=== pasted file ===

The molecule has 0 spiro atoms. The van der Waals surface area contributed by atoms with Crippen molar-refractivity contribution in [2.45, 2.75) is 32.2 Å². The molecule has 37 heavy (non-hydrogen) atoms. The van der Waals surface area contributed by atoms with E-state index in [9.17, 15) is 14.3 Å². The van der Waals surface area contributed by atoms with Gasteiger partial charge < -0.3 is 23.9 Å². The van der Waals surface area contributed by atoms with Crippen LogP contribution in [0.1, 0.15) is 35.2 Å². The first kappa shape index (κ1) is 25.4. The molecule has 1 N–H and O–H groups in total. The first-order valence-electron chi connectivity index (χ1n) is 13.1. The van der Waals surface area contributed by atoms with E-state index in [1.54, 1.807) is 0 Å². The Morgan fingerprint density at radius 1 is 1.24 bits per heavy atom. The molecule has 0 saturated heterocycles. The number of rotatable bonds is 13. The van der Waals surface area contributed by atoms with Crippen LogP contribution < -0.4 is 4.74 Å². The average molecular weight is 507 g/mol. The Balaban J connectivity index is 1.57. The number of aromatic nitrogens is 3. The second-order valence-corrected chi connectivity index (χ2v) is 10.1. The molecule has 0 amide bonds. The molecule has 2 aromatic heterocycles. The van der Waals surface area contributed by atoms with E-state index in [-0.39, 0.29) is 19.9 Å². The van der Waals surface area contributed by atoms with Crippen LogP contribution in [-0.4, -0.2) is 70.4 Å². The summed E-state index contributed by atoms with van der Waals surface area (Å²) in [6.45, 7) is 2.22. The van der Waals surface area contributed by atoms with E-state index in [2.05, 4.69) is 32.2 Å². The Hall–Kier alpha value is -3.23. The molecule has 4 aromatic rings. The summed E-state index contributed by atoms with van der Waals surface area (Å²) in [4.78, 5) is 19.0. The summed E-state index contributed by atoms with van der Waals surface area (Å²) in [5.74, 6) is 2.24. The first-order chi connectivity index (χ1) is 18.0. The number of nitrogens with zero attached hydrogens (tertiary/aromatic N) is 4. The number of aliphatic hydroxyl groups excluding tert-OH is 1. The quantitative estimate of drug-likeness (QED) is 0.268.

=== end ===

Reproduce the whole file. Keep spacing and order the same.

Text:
The molecule has 0 spiro atoms. The van der Waals surface area contributed by atoms with Crippen molar-refractivity contribution in [2.45, 2.75) is 32.2 Å². The molecule has 37 heavy (non-hydrogen) atoms. The van der Waals surface area contributed by atoms with E-state index in [9.17, 15) is 14.3 Å². The van der Waals surface area contributed by atoms with Gasteiger partial charge < -0.3 is 23.9 Å². The van der Waals surface area contributed by atoms with Crippen LogP contribution in [0.1, 0.15) is 35.2 Å². The first kappa shape index (κ1) is 25.4. The molecule has 1 N–H and O–H groups in total. The first-order valence-electron chi connectivity index (χ1n) is 13.1. The van der Waals surface area contributed by atoms with E-state index in [1.54, 1.807) is 0 Å². The Morgan fingerprint density at radius 1 is 1.24 bits per heavy atom. The molecule has 0 saturated heterocycles. The number of rotatable bonds is 13. The van der Waals surface area contributed by atoms with Crippen LogP contribution < -0.4 is 4.74 Å². The average molecular weight is 507 g/mol. The Balaban J connectivity index is 1.57. The number of aromatic nitrogens is 3. The second-order valence-corrected chi connectivity index (χ2v) is 10.1. The molecule has 0 amide bonds. The molecule has 2 aromatic heterocycles. The van der Waals surface area contributed by atoms with E-state index in [-0.39, 0.29) is 19.9 Å². The van der Waals surface area contributed by atoms with Crippen LogP contribution in [-0.4, -0.2) is 70.4 Å². The summed E-state index contributed by atoms with van der Waals surface area (Å²) in [6.45, 7) is 2.22. The van der Waals surface area contributed by atoms with E-state index in [2.05, 4.69) is 32.2 Å². The Hall–Kier alpha value is -3.23. The molecule has 4 aromatic rings. The summed E-state index contributed by atoms with van der Waals surface area (Å²) in [4.78, 5) is 19.0. The summed E-state index contributed by atoms with van der Waals surface area (Å²) in [5.74, 6) is 2.24. The first-order chi connectivity index (χ1) is 18.0. The number of nitrogens with zero attached hydrogens (tertiary/aromatic N) is 4. The number of aliphatic hydroxyl groups excluding tert-OH is 1. The quantitative estimate of drug-likeness (QED) is 0.268.